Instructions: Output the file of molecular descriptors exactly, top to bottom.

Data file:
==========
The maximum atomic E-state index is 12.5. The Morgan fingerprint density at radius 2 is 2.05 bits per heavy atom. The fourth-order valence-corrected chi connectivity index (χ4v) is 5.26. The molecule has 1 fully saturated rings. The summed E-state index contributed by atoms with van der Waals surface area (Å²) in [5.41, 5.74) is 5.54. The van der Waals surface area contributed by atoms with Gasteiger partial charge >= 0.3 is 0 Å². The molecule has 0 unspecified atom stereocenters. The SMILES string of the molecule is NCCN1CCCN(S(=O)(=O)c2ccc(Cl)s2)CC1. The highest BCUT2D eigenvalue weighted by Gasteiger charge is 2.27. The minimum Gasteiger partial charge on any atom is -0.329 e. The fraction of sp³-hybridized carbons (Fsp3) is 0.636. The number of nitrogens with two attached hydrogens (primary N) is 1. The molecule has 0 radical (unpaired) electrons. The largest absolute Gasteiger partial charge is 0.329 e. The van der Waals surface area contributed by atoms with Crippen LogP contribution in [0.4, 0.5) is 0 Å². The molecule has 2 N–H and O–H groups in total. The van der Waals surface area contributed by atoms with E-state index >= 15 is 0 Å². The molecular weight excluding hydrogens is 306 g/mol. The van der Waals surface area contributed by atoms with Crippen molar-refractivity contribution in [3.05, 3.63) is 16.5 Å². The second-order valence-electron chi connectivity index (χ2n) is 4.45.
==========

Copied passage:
The maximum atomic E-state index is 12.5. The Morgan fingerprint density at radius 2 is 2.05 bits per heavy atom. The fourth-order valence-corrected chi connectivity index (χ4v) is 5.26. The molecule has 1 fully saturated rings. The summed E-state index contributed by atoms with van der Waals surface area (Å²) in [5.41, 5.74) is 5.54. The van der Waals surface area contributed by atoms with Gasteiger partial charge >= 0.3 is 0 Å². The molecule has 0 unspecified atom stereocenters. The SMILES string of the molecule is NCCN1CCCN(S(=O)(=O)c2ccc(Cl)s2)CC1. The highest BCUT2D eigenvalue weighted by Gasteiger charge is 2.27. The minimum Gasteiger partial charge on any atom is -0.329 e. The fraction of sp³-hybridized carbons (Fsp3) is 0.636. The number of nitrogens with two attached hydrogens (primary N) is 1. The molecule has 0 radical (unpaired) electrons. The largest absolute Gasteiger partial charge is 0.329 e. The van der Waals surface area contributed by atoms with Crippen LogP contribution in [0.4, 0.5) is 0 Å². The molecule has 2 N–H and O–H groups in total. The van der Waals surface area contributed by atoms with E-state index >= 15 is 0 Å². The molecular weight excluding hydrogens is 306 g/mol. The van der Waals surface area contributed by atoms with Crippen molar-refractivity contribution in [3.05, 3.63) is 16.5 Å². The second-order valence-electron chi connectivity index (χ2n) is 4.45.